Board monitoring and internal control system disclosure in different regulatory environments
Journal of Applied Accounting Research
Purpose This paper investigates two research questions: Is ICS disclosure, as a monitoring mechanism, associated with the characteristics of the board of directors, particularly the audit committee as the main board committee devoted to the effectiveness of ICS? Does the regulatory environment, particularly the regulation on ICS disclosure as an external governance/monitoring mechanism play a role in shaping the relationship between board monitoring and ICS disclosure and, if so, how? Design/methodology/approachWe study the ICS disclosure of 149 companies listed in four European financial markets (London, Paris, Frankfurt, and Milan), each with its own regulations about ICS disclosure, during a six-year period (2003–2008). Findings Our findings support an inverse association between the extent of ICS disclosure and our proxies for board monitoring. We also find a statistically significant negative relationship between board monitoring and substantial ICS disclosure but no relationship between board monitoring and formal ICS disclosure. Our evidence also shows that the regulatory environment moderates the relationship between board monitoring and ICS disclosure by introducing trade-offs among monitoring mechanisms. Research limitations/implications An important caveat of our research is that we do not provide evidence on the way users can make the availability of substantial information on the effective functioning of ICS a useful tool for their monitoring activity. Practical implications We propose a framework for the analysis of ICS disclosure that overcomes limitations of previous literature that has neglected the importance of the content beyond the extent of ICS disclosure. Through this framework researchers, practitioners and standard setters are able to separate merely descriptive, formal un-useful disclosure (boilerplate information) on the composing elements of the ICS from substantial disclosure regarding the functioning of the ICS (monitoring function). Originality/value We propose a framework for the analysis of ICS disclosure that considers the importance of the content of ICS disclosure, rather than its extent. Through this framework, researchers, practitioners, and standard-setters can separate merely formal, uninformative disclosure (boilerplate information) on the elements of the ICS from substantial disclosure regarding its functioning (monitoring function). We also provide evidence that the relationship between board monitoring and ICS disclosure varies with the content of the information communicated, thus offering guidance for future research not to focus on measuring the extent or quantity of disclosure but on the variety and complexity of the information communicated.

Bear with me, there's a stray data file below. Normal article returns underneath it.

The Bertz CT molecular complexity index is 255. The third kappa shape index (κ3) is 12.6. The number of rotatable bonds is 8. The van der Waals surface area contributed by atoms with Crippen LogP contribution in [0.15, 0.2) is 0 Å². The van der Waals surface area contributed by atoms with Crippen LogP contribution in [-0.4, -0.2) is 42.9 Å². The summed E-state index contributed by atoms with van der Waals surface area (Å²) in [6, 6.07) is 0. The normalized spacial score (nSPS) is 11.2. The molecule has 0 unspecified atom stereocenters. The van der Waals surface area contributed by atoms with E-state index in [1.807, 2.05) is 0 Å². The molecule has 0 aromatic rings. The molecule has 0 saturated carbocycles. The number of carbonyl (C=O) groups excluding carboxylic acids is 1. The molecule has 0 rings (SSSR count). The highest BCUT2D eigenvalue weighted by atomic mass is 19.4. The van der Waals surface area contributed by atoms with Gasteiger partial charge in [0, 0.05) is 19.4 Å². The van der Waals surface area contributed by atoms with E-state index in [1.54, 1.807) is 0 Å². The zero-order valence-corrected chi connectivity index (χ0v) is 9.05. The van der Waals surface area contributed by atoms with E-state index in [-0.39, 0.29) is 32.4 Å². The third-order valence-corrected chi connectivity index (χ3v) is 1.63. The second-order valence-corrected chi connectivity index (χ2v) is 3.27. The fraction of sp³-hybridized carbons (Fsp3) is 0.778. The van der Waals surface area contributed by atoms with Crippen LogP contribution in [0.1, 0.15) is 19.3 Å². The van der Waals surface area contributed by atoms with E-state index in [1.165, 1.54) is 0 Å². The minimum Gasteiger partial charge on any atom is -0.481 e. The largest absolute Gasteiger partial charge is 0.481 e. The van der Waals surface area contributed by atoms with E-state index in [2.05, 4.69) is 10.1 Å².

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Vol. 16, issue 1, pp